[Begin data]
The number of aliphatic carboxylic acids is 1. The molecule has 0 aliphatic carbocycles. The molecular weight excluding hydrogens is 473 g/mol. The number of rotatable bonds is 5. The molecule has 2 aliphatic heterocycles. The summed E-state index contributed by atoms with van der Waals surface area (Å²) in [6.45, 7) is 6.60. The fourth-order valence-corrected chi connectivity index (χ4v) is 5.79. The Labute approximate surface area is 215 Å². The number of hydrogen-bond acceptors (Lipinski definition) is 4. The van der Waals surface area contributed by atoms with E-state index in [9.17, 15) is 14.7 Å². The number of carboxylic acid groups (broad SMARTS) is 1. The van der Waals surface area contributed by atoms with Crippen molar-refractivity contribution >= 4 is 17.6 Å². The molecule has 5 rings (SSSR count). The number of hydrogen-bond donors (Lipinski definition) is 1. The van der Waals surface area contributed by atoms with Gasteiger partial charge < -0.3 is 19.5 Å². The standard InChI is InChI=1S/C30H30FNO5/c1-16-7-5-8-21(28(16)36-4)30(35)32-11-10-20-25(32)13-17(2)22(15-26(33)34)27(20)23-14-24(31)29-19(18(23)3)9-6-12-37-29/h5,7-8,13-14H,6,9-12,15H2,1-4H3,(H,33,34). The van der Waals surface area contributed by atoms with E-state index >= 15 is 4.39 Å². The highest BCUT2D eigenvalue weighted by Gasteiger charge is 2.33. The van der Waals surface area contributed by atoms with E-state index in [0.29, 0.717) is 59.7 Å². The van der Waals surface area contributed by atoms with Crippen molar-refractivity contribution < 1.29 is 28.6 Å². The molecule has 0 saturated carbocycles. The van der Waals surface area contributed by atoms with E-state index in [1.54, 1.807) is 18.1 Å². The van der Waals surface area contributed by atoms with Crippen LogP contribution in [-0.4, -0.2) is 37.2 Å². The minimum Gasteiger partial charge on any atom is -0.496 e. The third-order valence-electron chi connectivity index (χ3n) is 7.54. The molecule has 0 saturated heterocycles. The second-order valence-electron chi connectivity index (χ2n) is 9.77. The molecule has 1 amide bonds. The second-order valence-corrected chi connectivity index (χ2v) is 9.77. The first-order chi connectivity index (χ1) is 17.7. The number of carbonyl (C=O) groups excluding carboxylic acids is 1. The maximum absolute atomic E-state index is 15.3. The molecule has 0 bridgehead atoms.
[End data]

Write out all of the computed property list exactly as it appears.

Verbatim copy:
The number of aliphatic carboxylic acids is 1. The molecule has 0 aliphatic carbocycles. The molecular weight excluding hydrogens is 473 g/mol. The number of rotatable bonds is 5. The molecule has 2 aliphatic heterocycles. The summed E-state index contributed by atoms with van der Waals surface area (Å²) in [6.45, 7) is 6.60. The fourth-order valence-corrected chi connectivity index (χ4v) is 5.79. The Labute approximate surface area is 215 Å². The number of hydrogen-bond acceptors (Lipinski definition) is 4. The van der Waals surface area contributed by atoms with E-state index in [9.17, 15) is 14.7 Å². The number of carboxylic acid groups (broad SMARTS) is 1. The van der Waals surface area contributed by atoms with Crippen molar-refractivity contribution >= 4 is 17.6 Å². The molecule has 5 rings (SSSR count). The number of hydrogen-bond donors (Lipinski definition) is 1. The van der Waals surface area contributed by atoms with Gasteiger partial charge < -0.3 is 19.5 Å². The standard InChI is InChI=1S/C30H30FNO5/c1-16-7-5-8-21(28(16)36-4)30(35)32-11-10-20-25(32)13-17(2)22(15-26(33)34)27(20)23-14-24(31)29-19(18(23)3)9-6-12-37-29/h5,7-8,13-14H,6,9-12,15H2,1-4H3,(H,33,34). The van der Waals surface area contributed by atoms with E-state index >= 15 is 4.39 Å². The highest BCUT2D eigenvalue weighted by Gasteiger charge is 2.33. The van der Waals surface area contributed by atoms with E-state index in [0.29, 0.717) is 59.7 Å². The van der Waals surface area contributed by atoms with Crippen molar-refractivity contribution < 1.29 is 28.6 Å². The molecule has 0 saturated carbocycles. The van der Waals surface area contributed by atoms with E-state index in [1.54, 1.807) is 18.1 Å². The van der Waals surface area contributed by atoms with Crippen LogP contribution in [-0.4, -0.2) is 37.2 Å². The minimum Gasteiger partial charge on any atom is -0.496 e. The third-order valence-electron chi connectivity index (χ3n) is 7.54. The molecule has 0 saturated heterocycles. The second-order valence-electron chi connectivity index (χ2n) is 9.77. The molecule has 1 amide bonds. The second-order valence-corrected chi connectivity index (χ2v) is 9.77. The first-order chi connectivity index (χ1) is 17.7. The number of carbonyl (C=O) groups excluding carboxylic acids is 1. The maximum absolute atomic E-state index is 15.3. The molecule has 0 bridgehead atoms.